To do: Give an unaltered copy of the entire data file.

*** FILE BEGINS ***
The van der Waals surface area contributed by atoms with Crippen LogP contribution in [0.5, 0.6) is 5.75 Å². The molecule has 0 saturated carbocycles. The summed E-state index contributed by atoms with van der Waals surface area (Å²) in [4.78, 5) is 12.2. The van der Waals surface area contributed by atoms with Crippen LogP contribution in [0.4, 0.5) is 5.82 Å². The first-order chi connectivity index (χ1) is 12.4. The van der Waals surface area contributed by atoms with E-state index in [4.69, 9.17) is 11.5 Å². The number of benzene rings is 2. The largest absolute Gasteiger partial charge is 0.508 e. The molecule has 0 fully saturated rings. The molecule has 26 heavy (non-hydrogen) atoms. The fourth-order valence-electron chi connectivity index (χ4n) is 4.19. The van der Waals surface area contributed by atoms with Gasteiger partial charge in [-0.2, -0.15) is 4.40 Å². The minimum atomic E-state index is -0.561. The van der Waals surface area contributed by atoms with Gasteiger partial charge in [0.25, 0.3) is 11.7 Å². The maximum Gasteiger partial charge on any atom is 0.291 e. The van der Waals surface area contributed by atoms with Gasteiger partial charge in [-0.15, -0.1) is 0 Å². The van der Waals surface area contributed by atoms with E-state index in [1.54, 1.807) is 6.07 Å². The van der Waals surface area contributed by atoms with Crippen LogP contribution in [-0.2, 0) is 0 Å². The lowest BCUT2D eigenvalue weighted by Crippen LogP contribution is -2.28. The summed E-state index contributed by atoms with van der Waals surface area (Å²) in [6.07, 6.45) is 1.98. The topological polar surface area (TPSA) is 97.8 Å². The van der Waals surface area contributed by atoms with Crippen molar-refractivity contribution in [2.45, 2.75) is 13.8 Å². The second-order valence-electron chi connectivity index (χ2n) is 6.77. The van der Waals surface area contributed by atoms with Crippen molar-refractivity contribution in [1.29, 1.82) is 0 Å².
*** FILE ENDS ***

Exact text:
The van der Waals surface area contributed by atoms with Crippen LogP contribution in [0.5, 0.6) is 5.75 Å². The molecule has 0 saturated carbocycles. The summed E-state index contributed by atoms with van der Waals surface area (Å²) in [4.78, 5) is 12.2. The van der Waals surface area contributed by atoms with Crippen LogP contribution in [0.4, 0.5) is 5.82 Å². The first-order chi connectivity index (χ1) is 12.4. The van der Waals surface area contributed by atoms with E-state index in [4.69, 9.17) is 11.5 Å². The number of benzene rings is 2. The largest absolute Gasteiger partial charge is 0.508 e. The molecule has 0 fully saturated rings. The molecule has 26 heavy (non-hydrogen) atoms. The fourth-order valence-electron chi connectivity index (χ4n) is 4.19. The van der Waals surface area contributed by atoms with Gasteiger partial charge in [-0.2, -0.15) is 4.40 Å². The minimum atomic E-state index is -0.561. The van der Waals surface area contributed by atoms with Gasteiger partial charge in [0.25, 0.3) is 11.7 Å². The maximum Gasteiger partial charge on any atom is 0.291 e. The van der Waals surface area contributed by atoms with Gasteiger partial charge in [-0.15, -0.1) is 0 Å². The van der Waals surface area contributed by atoms with E-state index in [1.54, 1.807) is 6.07 Å². The van der Waals surface area contributed by atoms with Crippen LogP contribution in [-0.2, 0) is 0 Å². The lowest BCUT2D eigenvalue weighted by Crippen LogP contribution is -2.28. The summed E-state index contributed by atoms with van der Waals surface area (Å²) in [6.07, 6.45) is 1.98. The topological polar surface area (TPSA) is 97.8 Å². The van der Waals surface area contributed by atoms with Crippen molar-refractivity contribution in [2.45, 2.75) is 13.8 Å². The second-order valence-electron chi connectivity index (χ2n) is 6.77. The van der Waals surface area contributed by atoms with Crippen molar-refractivity contribution in [1.29, 1.82) is 0 Å².